In the framework of the prevention of money laundering, the financing of terrorism and corruption (ACT Nº 1.362 AND SOVEREIGN DECREE Nº 2.318 OF AUGUST 3, 2009), every banking establishment must, at the beginning of the relationship and throughout the business relationship:

  • identify all the stakeholders of an account by collecting and keeping track of the proof of identity of each of them,
  • collect any information or documentary evidence to document the characteristics of the business relationship.
  • I. Customer identification

    a) Proof of identity:

    By law, the bank is obliged to know its relations and therefore first of all to identify them.

    To open an account for an individual, they must ask the person to identify themselves (surname, first name, date of birth, address, etc.) and request that they produce a valid official document as proof of identity (essentially an identity document), with a photo and a signature. The bank retains a record of this (photocopy, scanned image of the document presented). There is no list of supporting documents applicable to all banks. Valid originals of an identity card or a passport are commonly accepted by banks. Any other identity documents may be refused if they are considered too easy to falsify or too old.

    To open an account for a legal entity, the identification documents must relate to the company name, the registered office, the legal form, the list of directors and the provisions governing the power to bind the legal person. To this must be added the imperative obligation to identify the natural person(s) who ultimately own or control the legal entity (also called the beneficial owner(s)).

    b) Proof of address:

    In terms of identification, banks are also required to check their client’s residential address. For example, they usually accept a water, gas, electricity or fixed line telephone bill for their private customers, but also a certificate of home insurance, or a proof of residence from social organisations. A recent original will have to be presented which will be returned after being photocopied by the bank. The list of documents accepted as proof of address may differ from one institution to another, and from one country of residence to another. Evidence that does not appear to be reliable enough (for example a mobile phone bill) may be excluded.

    c) Purpose and nature of the relationship:

    The obligation of identification also extends to the obligation for the bank to know and understand the object, the goal and the nature of the business relationship envisaged with them (see section ‘d’ below).

    d) Any relevant information:

    The bank collects all information it deems relevant to knowing its Clientèle, particularly regarding the professional and financial situation of the latter, their economic background, the origin, extent and composition of the client’s fortune as well as the origin of the funds to be entrusted to the bank. Likewise, the bank needs to know and understand the nature, goal and purpose of the relationship envisaged with them, as well as the type, nature and volume of transactions contemplated by the client.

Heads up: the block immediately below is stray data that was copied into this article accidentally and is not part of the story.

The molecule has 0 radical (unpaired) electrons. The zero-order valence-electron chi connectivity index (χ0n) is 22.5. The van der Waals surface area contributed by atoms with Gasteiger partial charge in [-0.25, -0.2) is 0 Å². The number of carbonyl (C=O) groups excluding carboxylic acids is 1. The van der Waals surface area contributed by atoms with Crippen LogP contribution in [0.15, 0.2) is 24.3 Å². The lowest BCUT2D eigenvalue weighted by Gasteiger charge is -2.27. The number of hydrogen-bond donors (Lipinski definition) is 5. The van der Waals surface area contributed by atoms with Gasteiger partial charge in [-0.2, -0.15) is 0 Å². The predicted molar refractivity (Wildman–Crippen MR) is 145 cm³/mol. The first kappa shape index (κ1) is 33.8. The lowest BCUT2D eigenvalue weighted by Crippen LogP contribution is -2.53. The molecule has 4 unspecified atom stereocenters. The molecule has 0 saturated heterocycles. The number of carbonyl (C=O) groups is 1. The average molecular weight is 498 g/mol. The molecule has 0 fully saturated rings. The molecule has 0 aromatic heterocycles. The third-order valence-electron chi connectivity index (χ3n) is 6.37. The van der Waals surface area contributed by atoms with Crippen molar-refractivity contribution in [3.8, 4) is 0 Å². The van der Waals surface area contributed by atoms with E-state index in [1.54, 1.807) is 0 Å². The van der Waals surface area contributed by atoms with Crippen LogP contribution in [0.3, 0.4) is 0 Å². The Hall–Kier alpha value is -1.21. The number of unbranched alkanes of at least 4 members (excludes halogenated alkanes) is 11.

These provisions are mandatory by the Law relating to the fight against money laundering, the financing of terrorism and corruption.

    II. Account and transaction monitoring

    The bank has a constant duty of care throughout the duration of the business relationship with its clients.

    They are thus required to ensure that the transactions completed with them are legitimate and consistent with the knowledge they have of their customers, their socio-economic environment and their risk profile.

    The effectiveness of this monitoring relies heavily on a permanent, systematic and automated monitoring of customer transactions and, secondly, on the updating and maintenance of customer information. In this context, all business relationships are, at least, subject to periodic reviews whose frequency depends on the level of risk assigned to the customer. Therefore, if they deem it relevant for the exercise of their vigilance, the bank may be required to request, at any time during a transaction, and in any event on the occasion of a periodic review of the relationship, an update of personal data and any component of the client’s socio-economic documentation.

    Moreover, in the event of a complex or unusual transaction, especially for cash transactions, the regulations require any banking establishment to obtain from their customers relevant information and supporting documents on this operation, as well as the origin and destination of the funds. This type of transaction will be the subject of a specific and thorough examination by the bank.

    The refusal to provide supporting documents relating to the financial and socio-economic situation, the identity, the home and/or the characteristics of a transaction may give rise to a suspicion of the reality of the information previously communicated, the real motivations of the business relationship, or the legitimacy of a transaction. Such situations may lead the bank to send a suspicious transaction report to its relevant supervisory authority. If the bank is unable to fulfil its due diligence obligations, it may be required to refuse to perform the requested transaction and/or to challenge the established business relationship.

    The competent Monegasque supervisory authority for the fight against money laundering, the financing of terrorism and corruption is the Service d’Information et de Contrôle sur les Circuits Financiers (SICCFIN – see above “Regulatory Framework and Supervisory Authorities in Monaco”).